Heirloom seeds, heirloom vegetables, and heirloom gardening are becoming increasingly popular today. Many people are turning or returning to home gardening for a variety of reasons, and heirloom seeds figure prominently. Some of these include an interest in fresh, local and healthy foods, others need to stretch the family food budget, some need additional exercise – preferably outdoors, and still others are searching for the lost flavors of the family garden when they were growing up.
All of this interest has created some confusion as to what an heirloom seed truly is. Some think that the term “heirloom” is the same as “organic”. Other folks think that anything that is not organic or heirloom means that it is GMO. To make matters worse, some larger seed companies sell both heirloom and hybrid seeds that are certified organic, further confusing the matter.
Seed saving represents our original relationship to the land, a mutualism or symbiosis between us as humans and the plant kingdom. It is the basis of our understanding of seasonal cycles and time for planting; the use of plants for food, tools, art, and medicine; and the development of crops through domestication which is the foundation of our economy, social system, and technology.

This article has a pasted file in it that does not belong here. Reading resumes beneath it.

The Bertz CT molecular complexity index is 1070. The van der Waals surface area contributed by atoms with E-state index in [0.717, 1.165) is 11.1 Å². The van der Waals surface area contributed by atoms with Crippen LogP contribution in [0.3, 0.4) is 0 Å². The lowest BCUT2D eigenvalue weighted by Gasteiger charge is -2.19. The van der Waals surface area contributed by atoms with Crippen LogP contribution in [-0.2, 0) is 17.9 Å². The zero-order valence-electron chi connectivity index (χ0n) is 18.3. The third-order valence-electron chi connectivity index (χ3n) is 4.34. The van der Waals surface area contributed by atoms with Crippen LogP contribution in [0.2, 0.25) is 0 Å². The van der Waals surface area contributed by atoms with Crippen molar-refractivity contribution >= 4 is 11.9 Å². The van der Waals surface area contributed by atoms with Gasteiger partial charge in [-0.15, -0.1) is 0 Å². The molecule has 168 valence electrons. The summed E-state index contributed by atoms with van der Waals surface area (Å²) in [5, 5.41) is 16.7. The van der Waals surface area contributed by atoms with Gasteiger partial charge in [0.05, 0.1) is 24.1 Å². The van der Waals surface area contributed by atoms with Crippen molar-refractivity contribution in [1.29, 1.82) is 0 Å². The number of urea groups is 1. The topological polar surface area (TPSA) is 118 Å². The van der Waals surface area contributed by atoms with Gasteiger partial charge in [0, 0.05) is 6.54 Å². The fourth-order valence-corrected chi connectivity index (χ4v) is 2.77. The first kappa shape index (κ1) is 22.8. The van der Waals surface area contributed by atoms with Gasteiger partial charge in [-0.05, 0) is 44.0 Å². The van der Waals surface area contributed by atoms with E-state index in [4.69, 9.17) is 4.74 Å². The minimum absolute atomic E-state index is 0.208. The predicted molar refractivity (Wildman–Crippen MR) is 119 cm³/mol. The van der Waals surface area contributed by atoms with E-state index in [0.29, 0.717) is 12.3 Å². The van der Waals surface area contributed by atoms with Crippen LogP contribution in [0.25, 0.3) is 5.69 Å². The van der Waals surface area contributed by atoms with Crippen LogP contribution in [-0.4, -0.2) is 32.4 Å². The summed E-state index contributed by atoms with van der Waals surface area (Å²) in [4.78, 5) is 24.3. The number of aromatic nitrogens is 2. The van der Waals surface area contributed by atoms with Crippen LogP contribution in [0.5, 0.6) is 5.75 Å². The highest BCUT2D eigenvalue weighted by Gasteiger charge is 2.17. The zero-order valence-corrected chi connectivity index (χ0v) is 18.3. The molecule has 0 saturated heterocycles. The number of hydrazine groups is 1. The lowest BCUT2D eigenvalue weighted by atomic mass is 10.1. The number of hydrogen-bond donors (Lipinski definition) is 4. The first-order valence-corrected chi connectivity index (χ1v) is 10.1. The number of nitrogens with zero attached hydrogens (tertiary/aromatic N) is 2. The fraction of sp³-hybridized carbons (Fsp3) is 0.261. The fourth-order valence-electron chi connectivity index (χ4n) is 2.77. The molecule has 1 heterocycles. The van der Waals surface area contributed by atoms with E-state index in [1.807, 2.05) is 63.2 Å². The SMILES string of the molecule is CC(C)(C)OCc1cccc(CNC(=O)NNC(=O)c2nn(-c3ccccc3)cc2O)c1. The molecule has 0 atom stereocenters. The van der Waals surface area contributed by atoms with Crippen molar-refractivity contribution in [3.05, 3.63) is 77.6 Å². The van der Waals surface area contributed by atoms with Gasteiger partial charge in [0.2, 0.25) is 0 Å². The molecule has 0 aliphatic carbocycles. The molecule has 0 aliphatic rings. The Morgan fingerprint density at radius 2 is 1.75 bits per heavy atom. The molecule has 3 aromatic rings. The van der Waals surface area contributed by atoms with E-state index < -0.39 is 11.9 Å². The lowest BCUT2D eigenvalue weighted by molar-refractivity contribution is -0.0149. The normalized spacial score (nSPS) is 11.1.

An heirloom is anything of value (though not necessarily economic) to a person, family or group passed down from one generation to other. Examples are furniture, China, silver or seeds. An heirloom is generally considered something worth passing down. An heirloom seed, therefore, is a seed from a plant that has been passed from one generation to another, carefully grown and saved because it is considered valuable. The value could lie in its flavor, productivity, hardiness or adaptability. Many heirlooms have been grown, saved and passed down for more than 100 years. Some have the history reaching back 300 years or more. To have been saved and preserved for so long, these seed varieties have shown their value to many people and families for an extremely long time.
Most heirlooms have been saved and selected because they have the best flavor and production in home and small market gardens. We get the benefit of this long development cycle, as only the best producing, most flavorful, most memorable and most dependable varieties have made the selection throughout the years. Delicate, weak or fickle varieties are no longer with us.
Seed saving is central to the ideals of sustainability and food security, especially in times of concern about climate change and food safety. Only open pollinated, heirloom seeds (landraces) have the ability to adapt to changing climate conditions in the time frame that they happen. We are likely to see climate changes that manifest as dry spells and drought; late and early frosts; hail storms and floods; insect and other attacks on crops; etc. The variability inherent in landscapes will provide the basis for the continued selection of crops that are most able to adapt to these changes.